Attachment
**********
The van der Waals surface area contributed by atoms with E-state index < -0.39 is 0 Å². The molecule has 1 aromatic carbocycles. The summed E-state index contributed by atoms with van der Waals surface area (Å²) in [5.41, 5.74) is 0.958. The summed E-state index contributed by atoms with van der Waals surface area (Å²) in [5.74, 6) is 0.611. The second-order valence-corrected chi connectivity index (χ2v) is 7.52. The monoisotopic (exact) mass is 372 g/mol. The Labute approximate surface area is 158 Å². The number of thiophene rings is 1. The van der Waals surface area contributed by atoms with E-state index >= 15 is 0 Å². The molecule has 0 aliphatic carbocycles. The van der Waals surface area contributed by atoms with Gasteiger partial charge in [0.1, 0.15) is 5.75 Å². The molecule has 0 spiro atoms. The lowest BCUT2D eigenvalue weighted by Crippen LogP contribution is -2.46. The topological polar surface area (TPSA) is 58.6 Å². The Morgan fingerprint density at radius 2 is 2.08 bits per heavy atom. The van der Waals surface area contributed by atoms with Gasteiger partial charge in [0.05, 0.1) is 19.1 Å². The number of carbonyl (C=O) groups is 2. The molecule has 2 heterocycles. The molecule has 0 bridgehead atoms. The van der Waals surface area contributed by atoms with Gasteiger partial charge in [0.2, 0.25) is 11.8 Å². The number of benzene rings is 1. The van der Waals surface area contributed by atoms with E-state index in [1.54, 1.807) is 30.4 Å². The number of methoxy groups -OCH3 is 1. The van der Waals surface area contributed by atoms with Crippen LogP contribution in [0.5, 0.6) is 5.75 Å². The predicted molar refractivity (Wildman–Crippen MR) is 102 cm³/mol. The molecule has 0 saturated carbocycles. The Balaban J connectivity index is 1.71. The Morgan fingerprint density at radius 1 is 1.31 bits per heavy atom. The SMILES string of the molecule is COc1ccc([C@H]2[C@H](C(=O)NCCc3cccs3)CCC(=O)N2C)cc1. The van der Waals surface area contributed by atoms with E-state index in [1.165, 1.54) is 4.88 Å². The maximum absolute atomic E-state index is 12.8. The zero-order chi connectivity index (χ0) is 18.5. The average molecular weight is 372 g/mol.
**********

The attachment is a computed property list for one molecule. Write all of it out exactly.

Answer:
The van der Waals surface area contributed by atoms with E-state index < -0.39 is 0 Å². The molecule has 1 aromatic carbocycles. The summed E-state index contributed by atoms with van der Waals surface area (Å²) in [5.41, 5.74) is 0.958. The summed E-state index contributed by atoms with van der Waals surface area (Å²) in [5.74, 6) is 0.611. The second-order valence-corrected chi connectivity index (χ2v) is 7.52. The monoisotopic (exact) mass is 372 g/mol. The Labute approximate surface area is 158 Å². The number of thiophene rings is 1. The van der Waals surface area contributed by atoms with E-state index >= 15 is 0 Å². The molecule has 0 aliphatic carbocycles. The van der Waals surface area contributed by atoms with Gasteiger partial charge in [0.1, 0.15) is 5.75 Å². The molecule has 0 spiro atoms. The lowest BCUT2D eigenvalue weighted by Crippen LogP contribution is -2.46. The topological polar surface area (TPSA) is 58.6 Å². The Morgan fingerprint density at radius 2 is 2.08 bits per heavy atom. The van der Waals surface area contributed by atoms with Gasteiger partial charge in [0.05, 0.1) is 19.1 Å². The number of carbonyl (C=O) groups is 2. The molecule has 2 heterocycles. The molecule has 0 bridgehead atoms. The van der Waals surface area contributed by atoms with Gasteiger partial charge in [0.2, 0.25) is 11.8 Å². The number of benzene rings is 1. The van der Waals surface area contributed by atoms with E-state index in [1.54, 1.807) is 30.4 Å². The number of methoxy groups -OCH3 is 1. The van der Waals surface area contributed by atoms with Crippen LogP contribution in [0.5, 0.6) is 5.75 Å². The predicted molar refractivity (Wildman–Crippen MR) is 102 cm³/mol. The molecule has 0 saturated carbocycles. The Balaban J connectivity index is 1.71. The Morgan fingerprint density at radius 1 is 1.31 bits per heavy atom. The SMILES string of the molecule is COc1ccc([C@H]2[C@H](C(=O)NCCc3cccs3)CCC(=O)N2C)cc1. The van der Waals surface area contributed by atoms with E-state index in [1.165, 1.54) is 4.88 Å². The maximum absolute atomic E-state index is 12.8. The zero-order chi connectivity index (χ0) is 18.5. The average molecular weight is 372 g/mol.